July: One step ahead
GIYer Michael Kelly visits a community
garden that could transform the country
The luck of the crop rotation draw and bad design in my veg patch means that particular veg families tend to have what might be described as ‘off years’ depending on the area they are destined to spend their growing season in. There’s a particular part of my veg patch that is hampered by being simultaneously the closest to the garden perimeter and the lowest point in the garden. Thanks to the shading from the aggressive hawthorn hedge nearby, it gets less light than the other parts of the patch. And since it is comparatively low-lying, lazy frosts also converge there, slumping in from all parts of the garden. They could happily hide out there from the sun’s rays until lunchtime, and I’ve seen occasions when they’ve got to stay there for days on end.
If all that weren’t bad enough, the beds there also suffer from the attentions of the always-encroaching ditch, with errant briars going out in search of nutrient rich soil. The grass that surrounds the vegetable garden also tries to make its way into the veg patch through the picket fence. In high season, it’s a constant battle to keep the beds near the fence clear. None of this, as you can imagine, is particularly helpful to the vegetables growing there and I always feel bad for whatever family is due a visit there. This year it’s the turn of allium family to do a stint and so I am already mentally bracing myself for a poor crop of garlic, onions and leeks.
I could, of course, try moving the entire vegetable patch about 10m further away from the garden perimeter and closer to the house. However this would take up a further 10m of lawn and I think I have already pushed that particular boat as far as is acceptable to the rest of the family. So I have learned over the years to bear this rotating problem with stoicism – and I like to think the veg families do too. So, yes, once in every five years, they have an ‘off’ year. But sure doesn’t that make the other four years all the sweeter?
Check List for July
Any ground that has finished cropping must be quickly cleared away to take more vegetables. Use your produce – eat it, freeze it, process it, exchange it, give it away. Continue to water and feed plants and practise good weed control. Earth up brassicas such as Brussels sprouts – these plants will grow tall and require a good deal of support. Net plants to keep butterflies and the cabbage moth away. Cut down legume plants that have finished cropping – leave the roots in the soil as they fix nitrogen in the soil. Give pumpkins plenty of water and apply a high-potash liquid feed.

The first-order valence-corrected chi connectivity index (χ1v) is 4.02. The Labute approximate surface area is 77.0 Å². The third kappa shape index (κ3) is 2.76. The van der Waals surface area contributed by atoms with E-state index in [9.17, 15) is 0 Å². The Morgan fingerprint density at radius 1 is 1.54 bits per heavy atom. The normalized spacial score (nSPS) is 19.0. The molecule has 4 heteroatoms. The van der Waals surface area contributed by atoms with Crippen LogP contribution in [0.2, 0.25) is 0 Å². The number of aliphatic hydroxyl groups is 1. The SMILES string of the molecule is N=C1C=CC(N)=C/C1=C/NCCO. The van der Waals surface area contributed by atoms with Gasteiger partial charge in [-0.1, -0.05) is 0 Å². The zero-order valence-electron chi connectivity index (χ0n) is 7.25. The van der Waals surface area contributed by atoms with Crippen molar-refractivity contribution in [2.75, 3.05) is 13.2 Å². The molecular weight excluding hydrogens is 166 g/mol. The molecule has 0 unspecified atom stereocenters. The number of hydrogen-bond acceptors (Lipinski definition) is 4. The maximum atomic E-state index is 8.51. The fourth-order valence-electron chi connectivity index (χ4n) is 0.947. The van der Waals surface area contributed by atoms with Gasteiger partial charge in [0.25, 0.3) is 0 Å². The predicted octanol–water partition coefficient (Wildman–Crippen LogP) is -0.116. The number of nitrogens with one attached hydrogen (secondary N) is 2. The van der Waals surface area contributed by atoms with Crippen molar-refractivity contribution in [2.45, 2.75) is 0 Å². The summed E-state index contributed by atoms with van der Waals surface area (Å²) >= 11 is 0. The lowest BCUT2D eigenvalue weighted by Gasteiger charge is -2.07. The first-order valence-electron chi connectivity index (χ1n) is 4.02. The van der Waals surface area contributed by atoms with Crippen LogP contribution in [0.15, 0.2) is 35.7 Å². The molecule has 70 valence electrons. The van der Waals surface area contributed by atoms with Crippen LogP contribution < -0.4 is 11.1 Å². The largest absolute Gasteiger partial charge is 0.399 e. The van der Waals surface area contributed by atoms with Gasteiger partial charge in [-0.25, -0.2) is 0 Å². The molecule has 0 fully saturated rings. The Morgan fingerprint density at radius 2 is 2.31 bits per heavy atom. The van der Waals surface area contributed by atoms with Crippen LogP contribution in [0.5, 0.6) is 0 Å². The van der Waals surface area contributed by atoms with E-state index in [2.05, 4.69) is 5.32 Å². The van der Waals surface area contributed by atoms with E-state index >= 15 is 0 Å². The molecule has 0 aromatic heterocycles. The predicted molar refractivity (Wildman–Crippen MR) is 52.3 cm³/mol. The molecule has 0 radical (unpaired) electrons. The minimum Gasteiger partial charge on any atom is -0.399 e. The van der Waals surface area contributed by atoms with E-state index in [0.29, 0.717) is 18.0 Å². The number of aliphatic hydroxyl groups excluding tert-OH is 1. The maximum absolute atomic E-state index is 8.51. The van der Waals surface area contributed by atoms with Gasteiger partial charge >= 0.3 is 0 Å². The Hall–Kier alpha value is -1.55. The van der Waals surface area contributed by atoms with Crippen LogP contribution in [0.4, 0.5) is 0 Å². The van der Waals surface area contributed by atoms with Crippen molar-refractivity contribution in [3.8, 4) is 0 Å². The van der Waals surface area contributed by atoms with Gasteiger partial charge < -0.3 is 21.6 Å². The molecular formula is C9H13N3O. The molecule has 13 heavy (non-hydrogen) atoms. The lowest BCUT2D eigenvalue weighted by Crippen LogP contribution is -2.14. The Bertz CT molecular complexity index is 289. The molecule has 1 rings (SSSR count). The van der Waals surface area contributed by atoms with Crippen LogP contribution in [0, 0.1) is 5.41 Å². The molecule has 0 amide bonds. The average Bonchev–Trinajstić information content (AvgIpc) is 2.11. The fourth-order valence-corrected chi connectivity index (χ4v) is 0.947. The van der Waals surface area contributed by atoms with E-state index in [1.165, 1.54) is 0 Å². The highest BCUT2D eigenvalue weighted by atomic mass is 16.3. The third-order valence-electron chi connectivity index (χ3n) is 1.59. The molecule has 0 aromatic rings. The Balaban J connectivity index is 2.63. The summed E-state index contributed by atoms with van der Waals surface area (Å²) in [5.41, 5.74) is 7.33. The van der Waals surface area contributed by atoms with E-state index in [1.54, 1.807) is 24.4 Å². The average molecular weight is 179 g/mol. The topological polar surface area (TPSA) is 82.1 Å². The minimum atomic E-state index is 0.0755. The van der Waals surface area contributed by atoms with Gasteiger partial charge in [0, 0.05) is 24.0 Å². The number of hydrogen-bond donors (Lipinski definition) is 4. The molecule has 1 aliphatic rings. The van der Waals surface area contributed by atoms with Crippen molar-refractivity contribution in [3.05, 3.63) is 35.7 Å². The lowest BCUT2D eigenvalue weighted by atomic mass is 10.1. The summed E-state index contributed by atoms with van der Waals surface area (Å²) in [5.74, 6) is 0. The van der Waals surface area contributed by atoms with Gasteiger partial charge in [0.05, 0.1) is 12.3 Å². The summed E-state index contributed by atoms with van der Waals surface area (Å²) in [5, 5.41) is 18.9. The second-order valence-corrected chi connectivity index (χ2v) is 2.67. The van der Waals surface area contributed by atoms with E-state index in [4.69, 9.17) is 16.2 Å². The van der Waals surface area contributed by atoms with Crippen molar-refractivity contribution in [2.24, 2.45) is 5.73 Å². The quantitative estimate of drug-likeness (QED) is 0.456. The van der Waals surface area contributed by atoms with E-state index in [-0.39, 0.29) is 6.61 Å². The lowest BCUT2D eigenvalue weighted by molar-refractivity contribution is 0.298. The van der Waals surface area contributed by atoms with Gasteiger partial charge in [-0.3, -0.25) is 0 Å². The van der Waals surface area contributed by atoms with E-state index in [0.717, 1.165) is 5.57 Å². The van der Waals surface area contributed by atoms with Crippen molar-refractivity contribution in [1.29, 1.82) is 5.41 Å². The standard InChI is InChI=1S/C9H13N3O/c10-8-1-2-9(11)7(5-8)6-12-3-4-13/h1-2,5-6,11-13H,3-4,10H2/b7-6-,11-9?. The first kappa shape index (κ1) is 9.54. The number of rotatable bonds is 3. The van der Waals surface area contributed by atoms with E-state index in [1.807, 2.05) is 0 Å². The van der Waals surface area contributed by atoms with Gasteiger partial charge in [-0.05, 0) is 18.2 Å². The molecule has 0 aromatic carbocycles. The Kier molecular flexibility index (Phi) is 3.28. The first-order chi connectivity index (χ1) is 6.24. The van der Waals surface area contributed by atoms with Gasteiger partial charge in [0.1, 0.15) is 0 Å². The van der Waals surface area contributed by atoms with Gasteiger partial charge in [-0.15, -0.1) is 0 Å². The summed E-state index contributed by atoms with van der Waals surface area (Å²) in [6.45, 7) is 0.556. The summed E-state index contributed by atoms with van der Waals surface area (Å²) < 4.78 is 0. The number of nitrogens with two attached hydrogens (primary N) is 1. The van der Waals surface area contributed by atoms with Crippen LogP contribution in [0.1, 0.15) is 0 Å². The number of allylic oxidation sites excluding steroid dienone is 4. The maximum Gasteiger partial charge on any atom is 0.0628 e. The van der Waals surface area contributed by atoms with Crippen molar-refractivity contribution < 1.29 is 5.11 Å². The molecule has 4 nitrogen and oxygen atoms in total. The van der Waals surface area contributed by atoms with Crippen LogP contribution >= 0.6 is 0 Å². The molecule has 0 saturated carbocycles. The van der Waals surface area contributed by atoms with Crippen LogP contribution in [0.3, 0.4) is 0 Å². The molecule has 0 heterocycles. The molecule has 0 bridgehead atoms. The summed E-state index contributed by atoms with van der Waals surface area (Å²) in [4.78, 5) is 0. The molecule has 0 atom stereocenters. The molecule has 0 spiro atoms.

Continue successional sowings and use quick maturing varieties for autumn use – Swiss chard, lettuce, rocket, salad onions, radish, turnips, peas, French Beans (dwarf), carrots. Sow for winter use – spring cabbage, Hungry Gap kale, parsley, perpetual spinach, chicory and coriander. Plant strawberries now for a good crop next June. Propagate rosemary, sage and mint from cuttings now.
July is a peak month for produce – enjoy it. First crops of French and runner beans, tomatoes, peppers, cucumbers, courgette and aubergine, marrows, globe artichokes. Continue to harvest new potatoes, beetroot, calabrese, cauliflower, cabbage, spinach, carrots, turnips, shallots, garlic, radish, spring onions, salad crops, strawberries, raspberries, tayberries, currants (black, red and white), gooseberries, loganberries, peas, broad beans. Ask yourself – do you really need to go to the supermarket?
Tip of the month – red spider mite
Red spider mite is a common problem with aubergine plants. Leaves begin to appear pale and even eaten, and you can see the little red mites on the underside. A small infestation can be killed off by squashing with your thumb. Garlic or seaweed spray will work as a prevention – spray leaves every week to 10 days. This will prevent attacks and strengthen the plants. For a home-made garlic spray, add three crushed cloves of garlic to a tablespoon of vegetable oil and leave to soak overnight. Strain the mixture into a spray bottled, add one teaspoon liquid soap and one litre of water. Shake well.
GIY is a not-for-profit organisation that aims to create a healthier, more sustainable world where people grow their own food. We inspire and support people to grow food more successfully by bringing them together to share advice, tips and ideas. There are approximately 50,000 people involved in the GIY movement in Ireland, which is proudly supported by Woodies DIY. For more information check out www.giyireland.com.